Reciprocal Altruism – the importance of empathy

Dev Patnaik with Peter Mortensen explored how organisations of all kinds prosper when they tap into a power each of us has: empathy, the ability to connect with other people. Their book’s called ‘Wired to Care’ and it’s something I often come back to as a reference source.

They cite an example from 1893 when more than 200 leaders from over 40 countries came together for a Parliament of World Religions. The goal was to see if they shared any common ground. Imagine that happening today and how long it would take! Anyway, the leaders all had different religious beliefs but did find one thing they all shared as a unifying belief, The Golden Rule. Their declaration was ‘The Ethic of Reciprocity’, a belief that human’s have the capacity to put themselves in someone else’s shoes, which is the root of moral behaviour.

Wired to Care goes on to explore great examples of brands that work to The Golden Rule, something which is a natural human behaviour and inherent in the human brain.

They highlight that when we become disconnected from other people, we can’t behave in a consistently moral way as we ‘simply have nothing to calibrate our behaviour by.’ A challenge they set in the Golden Rule is to ‘treat people even better than they might expect to be treated.’

This year we’re looking forward to celebrating people who are #kindaware, brands and testing ourselves with how we treat people through different Kindaware campaigns.

Leadership in 10 words – Terry Leahy

Telegraph photo

Telegraph phot0









Terry Leahy is now a start up entrepreneur, he was formerly CEO of wait for it….TESCO. Yes I said the dreaded word sorry. But there’s no denying that Mr leahy made a pretty impressive mark.

While he was CEO he concluded that Tesco should stop following a strategy of catch-up (chasing Marks & Spencer and Sainsburys) and start leading through market knowledge. This strength led to his success in devising and implementing the Tesco Clubcard loyalty programme and turning Tesco into a £2 billion profit company by 2005.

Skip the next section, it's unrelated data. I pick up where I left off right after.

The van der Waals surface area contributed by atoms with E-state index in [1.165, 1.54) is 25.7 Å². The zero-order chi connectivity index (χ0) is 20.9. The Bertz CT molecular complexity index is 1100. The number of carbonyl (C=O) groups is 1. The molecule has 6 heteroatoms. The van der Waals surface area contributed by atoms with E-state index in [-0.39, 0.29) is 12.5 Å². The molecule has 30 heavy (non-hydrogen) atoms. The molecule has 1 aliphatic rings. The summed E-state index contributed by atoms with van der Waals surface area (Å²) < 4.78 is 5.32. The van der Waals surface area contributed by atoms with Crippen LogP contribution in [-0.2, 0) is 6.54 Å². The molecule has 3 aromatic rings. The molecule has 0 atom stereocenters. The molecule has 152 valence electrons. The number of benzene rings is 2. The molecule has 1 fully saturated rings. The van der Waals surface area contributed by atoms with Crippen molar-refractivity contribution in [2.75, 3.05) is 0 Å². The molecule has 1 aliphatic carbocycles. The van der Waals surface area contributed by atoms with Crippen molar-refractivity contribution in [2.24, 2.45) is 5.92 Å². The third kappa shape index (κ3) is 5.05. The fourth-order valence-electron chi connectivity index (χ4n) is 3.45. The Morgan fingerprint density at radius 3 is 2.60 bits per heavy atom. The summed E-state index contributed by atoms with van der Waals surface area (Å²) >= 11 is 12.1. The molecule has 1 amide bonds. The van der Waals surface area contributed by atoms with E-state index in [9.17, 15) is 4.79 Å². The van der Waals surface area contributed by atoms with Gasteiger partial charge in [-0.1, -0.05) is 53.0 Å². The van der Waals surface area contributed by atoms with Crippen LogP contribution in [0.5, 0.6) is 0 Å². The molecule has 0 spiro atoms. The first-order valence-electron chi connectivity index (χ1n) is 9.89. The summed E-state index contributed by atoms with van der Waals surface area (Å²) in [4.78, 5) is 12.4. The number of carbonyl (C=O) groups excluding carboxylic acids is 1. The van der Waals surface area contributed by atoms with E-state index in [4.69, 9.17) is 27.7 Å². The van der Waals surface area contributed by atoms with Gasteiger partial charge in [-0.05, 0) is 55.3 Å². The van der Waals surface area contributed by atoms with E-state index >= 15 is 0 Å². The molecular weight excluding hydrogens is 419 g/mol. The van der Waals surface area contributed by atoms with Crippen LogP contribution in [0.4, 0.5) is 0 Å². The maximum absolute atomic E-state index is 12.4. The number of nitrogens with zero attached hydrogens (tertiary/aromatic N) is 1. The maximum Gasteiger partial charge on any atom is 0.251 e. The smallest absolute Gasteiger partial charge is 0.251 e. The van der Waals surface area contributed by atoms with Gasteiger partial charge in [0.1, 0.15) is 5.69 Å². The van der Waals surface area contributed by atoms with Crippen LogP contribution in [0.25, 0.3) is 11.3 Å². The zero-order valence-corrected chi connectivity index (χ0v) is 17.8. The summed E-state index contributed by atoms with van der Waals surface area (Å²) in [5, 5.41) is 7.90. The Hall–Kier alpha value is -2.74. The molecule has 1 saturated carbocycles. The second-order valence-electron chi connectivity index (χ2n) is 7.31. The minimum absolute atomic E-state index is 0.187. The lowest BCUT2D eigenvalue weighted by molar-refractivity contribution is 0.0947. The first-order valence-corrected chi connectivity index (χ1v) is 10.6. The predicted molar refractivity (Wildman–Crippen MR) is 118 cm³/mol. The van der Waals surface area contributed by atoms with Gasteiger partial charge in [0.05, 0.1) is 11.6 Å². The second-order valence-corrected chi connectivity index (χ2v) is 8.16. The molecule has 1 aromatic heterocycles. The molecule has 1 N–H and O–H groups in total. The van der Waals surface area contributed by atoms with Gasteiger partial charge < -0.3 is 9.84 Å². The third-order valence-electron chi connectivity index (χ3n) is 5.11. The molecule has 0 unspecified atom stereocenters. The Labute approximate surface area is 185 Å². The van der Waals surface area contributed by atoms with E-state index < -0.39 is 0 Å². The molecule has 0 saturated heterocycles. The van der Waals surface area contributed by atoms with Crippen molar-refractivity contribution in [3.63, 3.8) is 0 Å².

He feels ‘supermarkets are not the enemy of the high street‘? Well we can all have differing opinions about that but I’m sure we’ll agree that his leadership in 10 words are spot on and not the cut throat tone you may expect. I’ve nabbed the below from a great blog post by An Abundance summing them up.


As you may have gathered, this is fundamental to good leadership. If you don’t inspire trust, people  will probably still obey you but they may act reluctantly, half-heartedly and hesitantly.


Respect for others, integrity, perseverance, a clear sense of right and wrong — these values were drummed into me thanks to my Catholic upbringing.

In the rush to break down class barriers and end stifling traditions, such values were lost — and replaced by a sense that anything goes. Successful organisations, however, are underpinned by strong values. These govern how it behaves, what it sees as important, and what it does when faced with a problem — even down to what a shop assistant does when asked: ‘Where’s the ketchup?’

Tesco’s chief executive in Thailand — a fierce market — once cut our employees’ year-end bonus of an extra month’s pay. This grated with our values: I saw it as an unacceptable thing to do to people who were working flat-out to meet our goals. So we let the chief executive go.

Being true to a clear set of values — such as showing respect for others and rewarding people who do the right thing — enables trust and confidence to take root.


Without question, winning and retaining loyalty is the best objective any organisation can have. Every time anyone has a decision to make, they should ask themselves: ‘Will it make people more loyal to us or not?’

For a company to flourish, it has to form an attachment with you that is partly rational and partly emotional. Then you’ll instinctively return to shop at its store, invest in its stock and use its services.